The worst possible thing happened for the Indiana Pacers on Wednesday during their victory over the Toronto Raptors. Victor Oladipo suffered a serious knee injury. The All-Star guard’s season is over and the focus now shifts to the rehabilitating process.

The injury occurred at the 4:05 mark of the second quarter when Oladipo tried to contest Pascal Siakam in a fast-break situation. The All-Star guard slipped and was unable to make a clean landing. With an apparent injury to his knee cap, the team’s medical staff covered it up with a towel and ultimately had to load him onto the cart and wheel him off the court.

“I just slipped and knew it was serious,” Oladipo said after the game. “We’ll see what [Thursday] shows and go from there. My teammates stepped up earlier this season and everyone has the utmost confidence going forward

The MRI on Thursday ultimately revealed that he had suffered a quadricep tendon rupture. The recovery timetable was not provided, but the Pacers will need to adjust to not having their star guard for the remainder of the season and likely for the start of next season as well.

While Oladipo’s injury is undoubtedly unfortunate and hurts the team, it’s not time to panic. As things stand, the Pacers have a 32-15 record and rank third in the Eastern Conference standings. That is simply too good of a record to entertain the idea of tanking. Let’s not forget that they have an 7-4 record when Oladipo doesn’t log a single minute of action and are 9-4 when he played 10 or fewer minutes too.

A ‘never give up’ mentality was what the Pacers adopted once Oladipo went down and they will need to hang onto that to close the season. They could have easily folded and mailed it in for the rest of the night but that wasn’t the case. Led by Thaddeus Young, the team stuck together and hung on to win 110-96.

“We just tried to stick together is one of the biggest things,” Young said. “We always want to stick together through thick and thin. We know with Vic going down, it was definitely going to be tough. But we want to keep fighting for him.”

While it is very difficult to envision a team managing to make a run at the Eastern Conference without their All-Star guard, there is still a lot left for the Pacers to play for to close the season. There are five rotation players that are in contract years and they certainly can prove that they are capable of more given more opportunity.

“It’s going to be all heart from here on out,” Darren Collison said. “We’re not going to make any excuses. We don’t care who steps in, who’s out, we’re trying to win a ball game and we’re not going to look back and see what we could have done. We’re trying to win now and that’s what it is.”

With Oladipo sidelined, it is likely that Tyreke Evans will start at the shooting guard spot and Aaron Holiday will slide back into the Pacers’ rotation. He received an average of 16.7 minutes during those 11 games and the team used Cory Joseph more at the shooting guard position. It would be wise to get Edmond Sumner at the active roster as the next available guard in the bullpen.

Now is better than ever for Evans to find a rhythm and produce closer to how he did last season for the Memphis Grizzlies. He underachieved during the games that Oladipo missed and that can’t happen to close the season. In fact, he has averaged only 10.4 points while shooting 34.5 percent from the field and 31.1 percent from deep in those particular performances.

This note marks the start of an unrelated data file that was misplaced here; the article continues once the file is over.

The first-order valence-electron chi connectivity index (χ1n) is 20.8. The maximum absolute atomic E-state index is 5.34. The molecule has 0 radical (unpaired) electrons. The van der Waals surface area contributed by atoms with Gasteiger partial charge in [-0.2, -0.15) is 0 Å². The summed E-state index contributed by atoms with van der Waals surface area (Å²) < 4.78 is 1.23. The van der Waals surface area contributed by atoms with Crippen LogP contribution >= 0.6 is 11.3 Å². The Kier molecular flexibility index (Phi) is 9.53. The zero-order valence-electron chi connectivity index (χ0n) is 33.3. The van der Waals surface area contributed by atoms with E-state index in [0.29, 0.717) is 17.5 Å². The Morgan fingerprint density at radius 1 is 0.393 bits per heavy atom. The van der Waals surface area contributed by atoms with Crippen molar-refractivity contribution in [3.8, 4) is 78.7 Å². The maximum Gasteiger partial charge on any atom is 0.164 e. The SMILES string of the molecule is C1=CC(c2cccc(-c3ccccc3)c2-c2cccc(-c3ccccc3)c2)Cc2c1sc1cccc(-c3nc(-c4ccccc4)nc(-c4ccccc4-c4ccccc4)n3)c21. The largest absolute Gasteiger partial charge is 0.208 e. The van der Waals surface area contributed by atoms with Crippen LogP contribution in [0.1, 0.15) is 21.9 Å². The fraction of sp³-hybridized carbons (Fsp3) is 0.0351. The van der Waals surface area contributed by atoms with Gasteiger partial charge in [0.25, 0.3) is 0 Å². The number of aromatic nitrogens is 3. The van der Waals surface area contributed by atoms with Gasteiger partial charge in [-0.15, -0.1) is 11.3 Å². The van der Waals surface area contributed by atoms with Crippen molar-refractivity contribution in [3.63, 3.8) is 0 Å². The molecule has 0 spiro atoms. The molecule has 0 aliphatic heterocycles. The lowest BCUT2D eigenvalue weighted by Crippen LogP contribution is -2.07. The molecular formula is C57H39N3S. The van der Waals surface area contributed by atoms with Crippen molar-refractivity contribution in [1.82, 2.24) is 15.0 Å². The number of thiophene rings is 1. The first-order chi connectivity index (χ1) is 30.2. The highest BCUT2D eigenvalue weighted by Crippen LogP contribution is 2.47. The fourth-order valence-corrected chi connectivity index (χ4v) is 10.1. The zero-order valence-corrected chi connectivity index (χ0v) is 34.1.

While Evans did struggle during his starts, the first unit has found success with him on the floor. During the 194 minutes that he has spent with the rest of the regular starting lineup, the Pacers have produced a 110.2 offensive rating, a 99.3 defensive rating and a 10.9 net rating. Most importantly of all, they continued to take pride in their defense and they still found offensive results.

The scoring load was shouldered by Bojan Bogdanovic during the performances that have taken place with Oladipo out of the lineup. During those displays, he has averaged an impressive 19.4 points and only 1.5 turnovers while shooting 53.1 percent from the field, 44.9 percent from deep and 82.2 percent on free throws. He will likely be needed as their top option once again.

Collison took on a pass-first role during the nights that Oladipo has missed this season. He averaged 8 assists and that was just 0.3 shy of his average of 8.3 field goal attempts. While at least somewhat of a scoring bump is likely needed from him, bringing this kind of facilitation could be the glue that holds their offense together.

The Pacers should look to begin experimenting with different components of their team to see what works. Allowing Myles Turner to attempt five 3-pointers per game and seeing how efficient he can be is an example of beta testing without compromising the team’s intentions of winning.

With the starting lineup losing their top option in Oladipo, there will never be a better time to increase Turner’s offensive involvement. He has already solidified himself as the anchor of the team’s defense through his elite impact, but his role within their half-court offense has remained practically the same in terms of usage.

The Pacers would become a more dynamic team if they could get Turner to reach another level or two on the offensive end of the floor. Having a stretch-five that can anchor a defense is unique, but having that player also be a versatile scorer on top of that would be the makings of a truly special player.

Grant Afseth is the Tribune’s Pacers columnist. He may be reached at grantafseth@indianasportscoverage.com.

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